- Investing in quality bedding: We spend a significant portion of our lives in bed, so why not make it as inviting as possible? The Layla Sleep® Down Alternative Comforter is a luxurious option that can keep you both warm during cold weather and cool in the summer. Check out our comforter buying guide to find the right bedding for your lifestyle, whether you like sleeping naked or bundled-up.
- Adjusting the temperature: The best temperature for sleep falls between 60 degrees and 67 degrees Fahrenheit. Make an effort to keep your bedroom at this temperature to achieve a good night’s rest.
- Use a humidifier: If the cold, dry winter air is causing nasal congestion at night, a humidifier can clear up your stuffy nose and help you breathe better.
5. Take a nap
Sneaking in a quick nap into your schedule is a great way to freshen up and get rid of mid-day grogginess. Taking a nap can increase your alertness, giving you the energy necessary to get through the day and combat winter fatigue. Plus, there are several benefits to taking naps, including reducing stress, improving mood, and boosting memory retention.
Make sure to take naps at the right time—between noon and 3:00 pm—to prevent it from eating away your sleep at night.
6. Consume caffeine
You can consume caffeine for a quick pick-me-up whenever you start to feel sluggish in the morning or during the day. Caffeine wakes you up by stimulating your central nervous system and it can be found in coffee, carbonated beverages, energy drinks, and tea.
However, caffeine and sleep don’t always go hand-in-hand. The effects of caffeine can last up to six hours, so it’s best not to consume it close to bedtime. If you’re looking for something to drink at night, opt for a non-caffeinated beverage.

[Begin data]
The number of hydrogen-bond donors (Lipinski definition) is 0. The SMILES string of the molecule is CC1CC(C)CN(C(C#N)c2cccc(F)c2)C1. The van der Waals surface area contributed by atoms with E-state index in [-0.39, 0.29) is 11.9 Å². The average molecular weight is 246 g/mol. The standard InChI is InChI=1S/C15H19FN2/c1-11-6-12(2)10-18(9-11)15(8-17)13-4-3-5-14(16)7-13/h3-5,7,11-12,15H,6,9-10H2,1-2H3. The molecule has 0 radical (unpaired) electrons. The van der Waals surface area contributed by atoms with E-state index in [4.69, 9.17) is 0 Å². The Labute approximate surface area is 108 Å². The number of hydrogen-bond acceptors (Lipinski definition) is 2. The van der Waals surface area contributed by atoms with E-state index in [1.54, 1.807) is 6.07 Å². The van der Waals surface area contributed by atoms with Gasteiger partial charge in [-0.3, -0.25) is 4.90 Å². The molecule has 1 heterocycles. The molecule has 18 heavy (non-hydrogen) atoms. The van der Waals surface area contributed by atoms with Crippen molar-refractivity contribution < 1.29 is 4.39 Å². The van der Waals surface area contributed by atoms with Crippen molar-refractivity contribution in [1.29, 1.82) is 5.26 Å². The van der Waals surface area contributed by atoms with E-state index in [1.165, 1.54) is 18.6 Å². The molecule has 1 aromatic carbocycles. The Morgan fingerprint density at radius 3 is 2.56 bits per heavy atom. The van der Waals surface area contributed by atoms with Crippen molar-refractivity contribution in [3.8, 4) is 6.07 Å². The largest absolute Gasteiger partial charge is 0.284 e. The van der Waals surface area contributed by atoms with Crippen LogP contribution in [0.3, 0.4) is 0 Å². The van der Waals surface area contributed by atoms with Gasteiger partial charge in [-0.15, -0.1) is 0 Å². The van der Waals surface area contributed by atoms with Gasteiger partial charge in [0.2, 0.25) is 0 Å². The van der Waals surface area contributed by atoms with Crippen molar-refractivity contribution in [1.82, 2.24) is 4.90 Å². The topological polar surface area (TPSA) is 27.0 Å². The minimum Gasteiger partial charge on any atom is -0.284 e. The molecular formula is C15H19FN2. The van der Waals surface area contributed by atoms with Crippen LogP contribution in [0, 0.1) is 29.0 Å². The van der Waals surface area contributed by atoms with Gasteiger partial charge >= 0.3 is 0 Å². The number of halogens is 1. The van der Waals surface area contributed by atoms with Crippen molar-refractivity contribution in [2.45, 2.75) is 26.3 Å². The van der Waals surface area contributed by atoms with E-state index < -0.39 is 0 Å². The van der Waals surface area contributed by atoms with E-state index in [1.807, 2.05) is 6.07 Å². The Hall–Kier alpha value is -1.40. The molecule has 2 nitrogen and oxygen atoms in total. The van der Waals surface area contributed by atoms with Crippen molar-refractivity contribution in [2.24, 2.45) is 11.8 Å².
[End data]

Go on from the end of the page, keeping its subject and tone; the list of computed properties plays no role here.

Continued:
7. Eat nutritious food
Food affects your energy levels and eating nutritious foods, especially during the winter, can give you a much-needed boost of energy. While it may be tempting to reach for starchy and warm comfort food during the winter, it’s important to incorporate fruits, vegetables, and lean protein into your diet. Some foods are also packed with Vitamin D and other vital vitamins that can keep you going instead of making you crash.
Key Takeaways on How to Beat Winter Fatigue
Fatigue in the winter is a normal incident experienced by many people caused by the lack of daytime hours during the colder months. Seasonal Affective Disorder can also bring it on. While winter fatigue may seem unavoidable, there are several ways that you can beat winter fatigue including getting more sun, exercising, napping, and creating a good sleeping environment.
Fortunately, Layla Sleep has a wide selection of bedding options to help you achieve a comfortable sleeping environment fit for the winter. From our ultra-soft Down Alternative Comforter, which provides warmth without locking in heat, to the renowned Layla Weighted Blanket, we have just the thing to help you sleep at night.